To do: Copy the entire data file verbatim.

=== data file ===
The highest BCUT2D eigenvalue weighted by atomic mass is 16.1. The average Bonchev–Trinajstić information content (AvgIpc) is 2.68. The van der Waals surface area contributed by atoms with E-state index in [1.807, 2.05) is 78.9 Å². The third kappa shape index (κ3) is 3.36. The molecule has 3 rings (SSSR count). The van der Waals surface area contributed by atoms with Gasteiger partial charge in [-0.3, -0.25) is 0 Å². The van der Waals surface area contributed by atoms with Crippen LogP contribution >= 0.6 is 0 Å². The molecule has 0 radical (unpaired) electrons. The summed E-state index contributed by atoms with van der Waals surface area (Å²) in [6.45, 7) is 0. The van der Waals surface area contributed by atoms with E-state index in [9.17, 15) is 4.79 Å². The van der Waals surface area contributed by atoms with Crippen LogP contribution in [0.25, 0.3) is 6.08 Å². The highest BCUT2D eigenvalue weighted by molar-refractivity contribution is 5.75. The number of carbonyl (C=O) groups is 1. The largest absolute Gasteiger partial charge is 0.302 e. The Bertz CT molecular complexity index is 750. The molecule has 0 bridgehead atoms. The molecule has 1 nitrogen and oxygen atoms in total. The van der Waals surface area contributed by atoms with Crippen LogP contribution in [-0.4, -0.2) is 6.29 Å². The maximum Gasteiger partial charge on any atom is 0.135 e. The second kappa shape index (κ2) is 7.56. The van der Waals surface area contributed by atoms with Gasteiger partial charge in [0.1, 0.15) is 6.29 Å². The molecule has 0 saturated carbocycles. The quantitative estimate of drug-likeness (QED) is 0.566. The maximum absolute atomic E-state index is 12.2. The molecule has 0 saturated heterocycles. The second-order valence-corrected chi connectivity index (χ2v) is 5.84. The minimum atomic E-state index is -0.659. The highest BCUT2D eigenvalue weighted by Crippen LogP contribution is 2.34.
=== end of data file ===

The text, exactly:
The highest BCUT2D eigenvalue weighted by atomic mass is 16.1. The average Bonchev–Trinajstić information content (AvgIpc) is 2.68. The van der Waals surface area contributed by atoms with E-state index in [1.807, 2.05) is 78.9 Å². The third kappa shape index (κ3) is 3.36. The molecule has 3 rings (SSSR count). The van der Waals surface area contributed by atoms with Gasteiger partial charge in [-0.3, -0.25) is 0 Å². The van der Waals surface area contributed by atoms with Crippen LogP contribution >= 0.6 is 0 Å². The molecule has 0 radical (unpaired) electrons. The summed E-state index contributed by atoms with van der Waals surface area (Å²) in [6.45, 7) is 0. The van der Waals surface area contributed by atoms with E-state index in [9.17, 15) is 4.79 Å². The van der Waals surface area contributed by atoms with Crippen LogP contribution in [0.25, 0.3) is 6.08 Å². The highest BCUT2D eigenvalue weighted by molar-refractivity contribution is 5.75. The number of carbonyl (C=O) groups is 1. The largest absolute Gasteiger partial charge is 0.302 e. The Bertz CT molecular complexity index is 750. The molecule has 0 bridgehead atoms. The molecule has 1 nitrogen and oxygen atoms in total. The van der Waals surface area contributed by atoms with Crippen LogP contribution in [-0.4, -0.2) is 6.29 Å². The maximum Gasteiger partial charge on any atom is 0.135 e. The second kappa shape index (κ2) is 7.56. The van der Waals surface area contributed by atoms with Gasteiger partial charge in [0.1, 0.15) is 6.29 Å². The molecule has 0 saturated carbocycles. The quantitative estimate of drug-likeness (QED) is 0.566. The maximum absolute atomic E-state index is 12.2. The molecule has 0 saturated heterocycles. The second-order valence-corrected chi connectivity index (χ2v) is 5.84. The minimum atomic E-state index is -0.659. The highest BCUT2D eigenvalue weighted by Crippen LogP contribution is 2.34.